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The 2D-Nim board game is played on a grid, with pieces on the grid points. On each move, a player may remove any positive number of contiguous pieces in any row or column. The player who removes the last piece wins. For example, consider the left grid in the following figure.

The player on move may remove (A), (B), (A, B), (A, B, C), or (B,F), etc., but may not remove (A, C), (D, E), (H, I) or (B, G).

For purposes of writing 2D-Nim-playing software, a certain programmer wants to be able to tell whether or not a certain position has ever been analyzed previously. Because of the rules of 2D-Nim, it should be clear that the two boards above are essentially equivalent. That is, if there is a winning strategy for the left board, the same one must apply to the right board. The fact that the contiguous groups of pieces appear in different places and orientations is clearly irrelevant. All that matters is that the same clusters of pieces (a cluster being a set of contiguous pieces that can be reached from each other by a sequence of one-square vertical or horizontal moves) appear in each. For example, the cluster of pieces (A, B, C, F, G) appears on both boards, but it has been reflected (swapping left and right), rotated, and moved. Your task is to determine whether two given board states are equivalent in this sense or not.

The player on move may remove (A), (B), (A, B), (A, B, C), or (B,F), etc., but may not remove (A, C), (D, E), (H, I) or (B, G).

For purposes of writing 2D-Nim-playing software, a certain programmer wants to be able to tell whether or not a certain position has ever been analyzed previously. Because of the rules of 2D-Nim, it should be clear that the two boards above are essentially equivalent. That is, if there is a winning strategy for the left board, the same one must apply to the right board. The fact that the contiguous groups of pieces appear in different places and orientations is clearly irrelevant. All that matters is that the same clusters of pieces (a cluster being a set of contiguous pieces that can be reached from each other by a sequence of one-square vertical or horizontal moves) appear in each. For example, the cluster of pieces (A, B, C, F, G) appears on both boards, but it has been reflected (swapping left and right), rotated, and moved. Your task is to determine whether two given board states are equivalent in this sense or not.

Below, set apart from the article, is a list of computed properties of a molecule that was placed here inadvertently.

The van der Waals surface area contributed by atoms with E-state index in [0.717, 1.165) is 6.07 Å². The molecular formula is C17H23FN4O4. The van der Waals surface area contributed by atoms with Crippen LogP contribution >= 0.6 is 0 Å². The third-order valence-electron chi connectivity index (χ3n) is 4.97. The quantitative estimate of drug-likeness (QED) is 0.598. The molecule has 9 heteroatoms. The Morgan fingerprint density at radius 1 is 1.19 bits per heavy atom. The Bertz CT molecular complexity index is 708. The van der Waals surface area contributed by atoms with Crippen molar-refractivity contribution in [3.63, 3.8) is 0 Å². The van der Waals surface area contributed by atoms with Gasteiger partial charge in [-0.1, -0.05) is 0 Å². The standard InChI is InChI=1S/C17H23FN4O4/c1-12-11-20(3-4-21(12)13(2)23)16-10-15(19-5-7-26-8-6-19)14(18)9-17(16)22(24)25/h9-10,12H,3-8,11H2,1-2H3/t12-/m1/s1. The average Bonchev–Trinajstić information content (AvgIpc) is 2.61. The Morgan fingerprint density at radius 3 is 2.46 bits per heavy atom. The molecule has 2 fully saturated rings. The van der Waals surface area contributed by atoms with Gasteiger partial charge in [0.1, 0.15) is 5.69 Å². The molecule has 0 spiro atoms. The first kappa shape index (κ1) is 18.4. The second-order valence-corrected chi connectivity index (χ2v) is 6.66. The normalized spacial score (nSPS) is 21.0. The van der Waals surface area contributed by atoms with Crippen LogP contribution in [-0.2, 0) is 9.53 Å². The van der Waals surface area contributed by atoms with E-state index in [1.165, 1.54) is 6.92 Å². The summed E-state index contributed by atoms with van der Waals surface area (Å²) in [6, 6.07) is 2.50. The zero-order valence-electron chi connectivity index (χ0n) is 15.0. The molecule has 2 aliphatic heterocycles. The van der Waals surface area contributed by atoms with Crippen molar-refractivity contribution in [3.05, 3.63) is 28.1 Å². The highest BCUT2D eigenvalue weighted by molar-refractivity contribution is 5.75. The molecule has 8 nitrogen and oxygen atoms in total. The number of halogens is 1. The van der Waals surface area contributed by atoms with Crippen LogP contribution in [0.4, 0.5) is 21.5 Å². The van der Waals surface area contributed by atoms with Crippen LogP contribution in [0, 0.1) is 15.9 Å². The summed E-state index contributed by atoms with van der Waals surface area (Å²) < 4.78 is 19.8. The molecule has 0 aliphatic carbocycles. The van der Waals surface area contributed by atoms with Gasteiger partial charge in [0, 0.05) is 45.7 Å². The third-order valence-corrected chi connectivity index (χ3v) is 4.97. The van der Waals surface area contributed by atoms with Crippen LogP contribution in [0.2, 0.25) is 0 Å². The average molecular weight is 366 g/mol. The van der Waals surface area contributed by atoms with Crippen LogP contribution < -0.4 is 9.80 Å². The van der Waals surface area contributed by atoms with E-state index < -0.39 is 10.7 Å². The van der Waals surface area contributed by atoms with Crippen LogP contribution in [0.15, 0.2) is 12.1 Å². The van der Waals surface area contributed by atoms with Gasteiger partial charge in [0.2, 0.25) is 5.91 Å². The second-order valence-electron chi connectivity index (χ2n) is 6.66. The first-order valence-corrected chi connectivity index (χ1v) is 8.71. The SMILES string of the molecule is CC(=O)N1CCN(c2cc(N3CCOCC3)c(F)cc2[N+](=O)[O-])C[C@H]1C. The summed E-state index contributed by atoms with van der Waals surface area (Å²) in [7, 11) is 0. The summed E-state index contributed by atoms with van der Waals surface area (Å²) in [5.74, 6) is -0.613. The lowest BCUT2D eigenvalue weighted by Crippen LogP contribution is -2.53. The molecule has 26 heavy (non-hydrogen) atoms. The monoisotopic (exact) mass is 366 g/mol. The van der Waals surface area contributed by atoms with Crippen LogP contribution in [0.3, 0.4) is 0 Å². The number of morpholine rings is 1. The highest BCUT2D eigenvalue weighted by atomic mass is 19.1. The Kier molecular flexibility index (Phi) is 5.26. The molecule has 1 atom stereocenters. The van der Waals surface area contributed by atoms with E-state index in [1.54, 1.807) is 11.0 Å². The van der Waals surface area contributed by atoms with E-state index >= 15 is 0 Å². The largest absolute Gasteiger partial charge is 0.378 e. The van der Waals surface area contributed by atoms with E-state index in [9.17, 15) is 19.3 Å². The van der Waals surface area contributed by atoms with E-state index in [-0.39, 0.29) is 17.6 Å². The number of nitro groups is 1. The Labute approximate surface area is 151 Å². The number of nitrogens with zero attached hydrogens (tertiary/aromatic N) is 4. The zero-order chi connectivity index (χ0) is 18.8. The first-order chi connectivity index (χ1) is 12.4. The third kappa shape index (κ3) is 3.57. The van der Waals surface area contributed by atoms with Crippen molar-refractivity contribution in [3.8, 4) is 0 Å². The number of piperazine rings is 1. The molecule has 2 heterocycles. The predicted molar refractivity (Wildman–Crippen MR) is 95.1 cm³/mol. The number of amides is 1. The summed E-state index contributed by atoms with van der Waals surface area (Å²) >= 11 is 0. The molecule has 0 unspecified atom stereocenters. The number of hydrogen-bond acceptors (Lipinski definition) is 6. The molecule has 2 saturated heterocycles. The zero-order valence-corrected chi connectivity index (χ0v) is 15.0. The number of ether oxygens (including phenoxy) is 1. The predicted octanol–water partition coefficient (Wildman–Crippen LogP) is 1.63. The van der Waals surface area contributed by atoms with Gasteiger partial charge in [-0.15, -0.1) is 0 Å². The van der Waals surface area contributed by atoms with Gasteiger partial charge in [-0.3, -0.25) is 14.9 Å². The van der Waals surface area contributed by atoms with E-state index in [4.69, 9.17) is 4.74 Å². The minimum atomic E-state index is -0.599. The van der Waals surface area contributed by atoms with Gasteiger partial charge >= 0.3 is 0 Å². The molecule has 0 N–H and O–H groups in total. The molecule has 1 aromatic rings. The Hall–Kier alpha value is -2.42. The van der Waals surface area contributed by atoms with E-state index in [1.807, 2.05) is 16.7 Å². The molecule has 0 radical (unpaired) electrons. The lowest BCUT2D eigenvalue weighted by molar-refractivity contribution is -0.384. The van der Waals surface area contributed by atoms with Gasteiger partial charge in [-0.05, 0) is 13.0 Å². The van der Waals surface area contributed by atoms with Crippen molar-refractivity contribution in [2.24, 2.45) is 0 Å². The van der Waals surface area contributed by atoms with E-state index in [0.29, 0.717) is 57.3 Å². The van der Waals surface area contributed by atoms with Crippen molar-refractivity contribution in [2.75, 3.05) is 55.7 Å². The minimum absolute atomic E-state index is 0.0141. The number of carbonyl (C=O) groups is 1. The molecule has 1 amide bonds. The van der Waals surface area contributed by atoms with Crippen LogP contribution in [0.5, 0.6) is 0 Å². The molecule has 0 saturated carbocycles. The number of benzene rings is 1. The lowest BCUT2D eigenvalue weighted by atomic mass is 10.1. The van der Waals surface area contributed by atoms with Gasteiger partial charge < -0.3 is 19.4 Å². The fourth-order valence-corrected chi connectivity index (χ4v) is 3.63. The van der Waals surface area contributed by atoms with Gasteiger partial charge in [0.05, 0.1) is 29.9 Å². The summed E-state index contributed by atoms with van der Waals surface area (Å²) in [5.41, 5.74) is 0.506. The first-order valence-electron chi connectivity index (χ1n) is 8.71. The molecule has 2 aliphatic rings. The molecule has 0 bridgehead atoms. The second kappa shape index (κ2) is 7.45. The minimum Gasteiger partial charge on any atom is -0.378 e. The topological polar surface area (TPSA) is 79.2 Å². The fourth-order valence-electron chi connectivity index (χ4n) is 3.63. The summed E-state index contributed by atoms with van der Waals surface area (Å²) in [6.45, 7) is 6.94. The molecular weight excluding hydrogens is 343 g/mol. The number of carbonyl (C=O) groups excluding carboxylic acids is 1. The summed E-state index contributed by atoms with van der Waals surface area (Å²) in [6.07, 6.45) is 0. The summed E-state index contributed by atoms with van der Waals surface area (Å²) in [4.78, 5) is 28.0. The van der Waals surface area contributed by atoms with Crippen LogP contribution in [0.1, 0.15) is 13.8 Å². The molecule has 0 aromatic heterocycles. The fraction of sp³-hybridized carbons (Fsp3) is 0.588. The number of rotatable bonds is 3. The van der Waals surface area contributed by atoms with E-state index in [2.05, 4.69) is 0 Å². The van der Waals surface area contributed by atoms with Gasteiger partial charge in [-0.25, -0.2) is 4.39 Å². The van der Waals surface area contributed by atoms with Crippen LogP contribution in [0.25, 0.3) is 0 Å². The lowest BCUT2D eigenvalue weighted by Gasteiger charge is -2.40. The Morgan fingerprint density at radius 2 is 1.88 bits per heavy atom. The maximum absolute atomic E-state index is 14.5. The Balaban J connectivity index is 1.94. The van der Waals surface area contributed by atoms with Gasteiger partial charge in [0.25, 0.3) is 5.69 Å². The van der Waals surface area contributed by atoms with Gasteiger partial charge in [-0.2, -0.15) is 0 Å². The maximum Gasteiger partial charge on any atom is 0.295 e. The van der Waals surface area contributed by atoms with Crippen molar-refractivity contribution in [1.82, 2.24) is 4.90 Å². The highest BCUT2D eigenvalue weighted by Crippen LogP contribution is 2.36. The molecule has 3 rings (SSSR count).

The first line of the input file contains a single integer t (1 ≤ t ≤ 10), the number of test cases, followed by the input data for each test case. The first line of each test case consists of three integers W, H, and n (1 ≤ W, H ≤ 100). W is the width, and H is the height of the grid in terms of the number of grid points. n is the number of pieces on each board. The second line of each test case contains a sequence of n pairs of integers xi , yi, giving the coordinates of the pieces on the first board (0 ≤ xi < W and 0 ≤ yi < H). The third line of the test case describes the coordinates of the pieces on the second board in the same format.

Your program should produce a single line for each test case containing a word YES or NO indicating whether the two boards are equivalent or not.

2 8 5 11 0 0 1 0 2 0 5 0 7 0 1 1 2 1 5 1 3 3 5 2 4 4 0 4 0 3 0 2 1 1 1 4 1 3 3 3 5 2 6 2 7 2 7 4 8 5 11 0 0 1 0 2 0 5 0 7 0 1 1 2 1 5 1 3 3 6 1 4 4 0 4 0 3 0 2 1 1 1 4 1 3 3 3 5 2 6 2 7 2 7 4

YES NO

最后修改于 2020-10-29T05:50:11+00:00 由爬虫自动更新

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时间上限 | 内存上限 |

1000 | 10000 |

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